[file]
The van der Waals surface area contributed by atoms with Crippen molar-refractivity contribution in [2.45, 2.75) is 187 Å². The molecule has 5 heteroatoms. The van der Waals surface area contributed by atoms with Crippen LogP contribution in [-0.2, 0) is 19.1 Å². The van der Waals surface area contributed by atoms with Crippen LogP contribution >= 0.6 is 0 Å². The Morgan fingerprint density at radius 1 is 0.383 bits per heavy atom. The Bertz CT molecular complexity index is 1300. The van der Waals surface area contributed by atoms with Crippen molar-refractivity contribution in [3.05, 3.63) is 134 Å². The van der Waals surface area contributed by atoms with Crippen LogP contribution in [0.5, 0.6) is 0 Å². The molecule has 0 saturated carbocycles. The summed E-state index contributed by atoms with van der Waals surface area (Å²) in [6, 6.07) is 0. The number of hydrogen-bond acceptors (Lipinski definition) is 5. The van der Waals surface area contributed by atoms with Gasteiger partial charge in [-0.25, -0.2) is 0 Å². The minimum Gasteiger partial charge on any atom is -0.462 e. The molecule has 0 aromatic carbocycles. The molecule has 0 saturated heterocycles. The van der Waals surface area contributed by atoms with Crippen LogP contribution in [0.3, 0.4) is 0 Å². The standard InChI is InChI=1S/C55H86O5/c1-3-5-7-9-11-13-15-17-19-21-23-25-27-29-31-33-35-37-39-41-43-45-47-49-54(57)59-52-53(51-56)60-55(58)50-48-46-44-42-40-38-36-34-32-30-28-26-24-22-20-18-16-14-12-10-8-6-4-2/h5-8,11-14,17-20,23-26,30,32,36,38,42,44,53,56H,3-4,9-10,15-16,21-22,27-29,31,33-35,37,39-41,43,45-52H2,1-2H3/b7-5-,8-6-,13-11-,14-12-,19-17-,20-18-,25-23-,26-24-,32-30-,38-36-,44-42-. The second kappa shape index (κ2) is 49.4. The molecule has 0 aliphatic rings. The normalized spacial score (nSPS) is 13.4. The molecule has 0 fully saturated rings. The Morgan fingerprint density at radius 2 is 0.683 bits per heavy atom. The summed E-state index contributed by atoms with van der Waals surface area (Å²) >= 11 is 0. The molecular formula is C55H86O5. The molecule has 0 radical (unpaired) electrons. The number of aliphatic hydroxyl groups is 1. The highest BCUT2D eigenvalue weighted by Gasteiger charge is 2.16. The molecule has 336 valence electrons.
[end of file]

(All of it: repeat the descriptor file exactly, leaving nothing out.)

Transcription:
The van der Waals surface area contributed by atoms with Crippen molar-refractivity contribution in [2.45, 2.75) is 187 Å². The molecule has 5 heteroatoms. The van der Waals surface area contributed by atoms with Crippen LogP contribution in [-0.2, 0) is 19.1 Å². The van der Waals surface area contributed by atoms with Crippen LogP contribution >= 0.6 is 0 Å². The Morgan fingerprint density at radius 1 is 0.383 bits per heavy atom. The Bertz CT molecular complexity index is 1300. The van der Waals surface area contributed by atoms with Crippen molar-refractivity contribution in [3.05, 3.63) is 134 Å². The van der Waals surface area contributed by atoms with Crippen LogP contribution in [0.5, 0.6) is 0 Å². The molecule has 0 saturated carbocycles. The summed E-state index contributed by atoms with van der Waals surface area (Å²) in [6, 6.07) is 0. The number of hydrogen-bond acceptors (Lipinski definition) is 5. The van der Waals surface area contributed by atoms with Gasteiger partial charge in [-0.25, -0.2) is 0 Å². The minimum Gasteiger partial charge on any atom is -0.462 e. The molecule has 0 aromatic carbocycles. The molecule has 0 saturated heterocycles. The van der Waals surface area contributed by atoms with Crippen LogP contribution in [0.3, 0.4) is 0 Å². The standard InChI is InChI=1S/C55H86O5/c1-3-5-7-9-11-13-15-17-19-21-23-25-27-29-31-33-35-37-39-41-43-45-47-49-54(57)59-52-53(51-56)60-55(58)50-48-46-44-42-40-38-36-34-32-30-28-26-24-22-20-18-16-14-12-10-8-6-4-2/h5-8,11-14,17-20,23-26,30,32,36,38,42,44,53,56H,3-4,9-10,15-16,21-22,27-29,31,33-35,37,39-41,43,45-52H2,1-2H3/b7-5-,8-6-,13-11-,14-12-,19-17-,20-18-,25-23-,26-24-,32-30-,38-36-,44-42-. The second kappa shape index (κ2) is 49.4. The molecule has 0 aliphatic rings. The normalized spacial score (nSPS) is 13.4. The molecule has 0 fully saturated rings. The Morgan fingerprint density at radius 2 is 0.683 bits per heavy atom. The summed E-state index contributed by atoms with van der Waals surface area (Å²) >= 11 is 0. The molecular formula is C55H86O5. The molecule has 0 radical (unpaired) electrons. The number of aliphatic hydroxyl groups is 1. The highest BCUT2D eigenvalue weighted by Gasteiger charge is 2.16. The molecule has 336 valence electrons.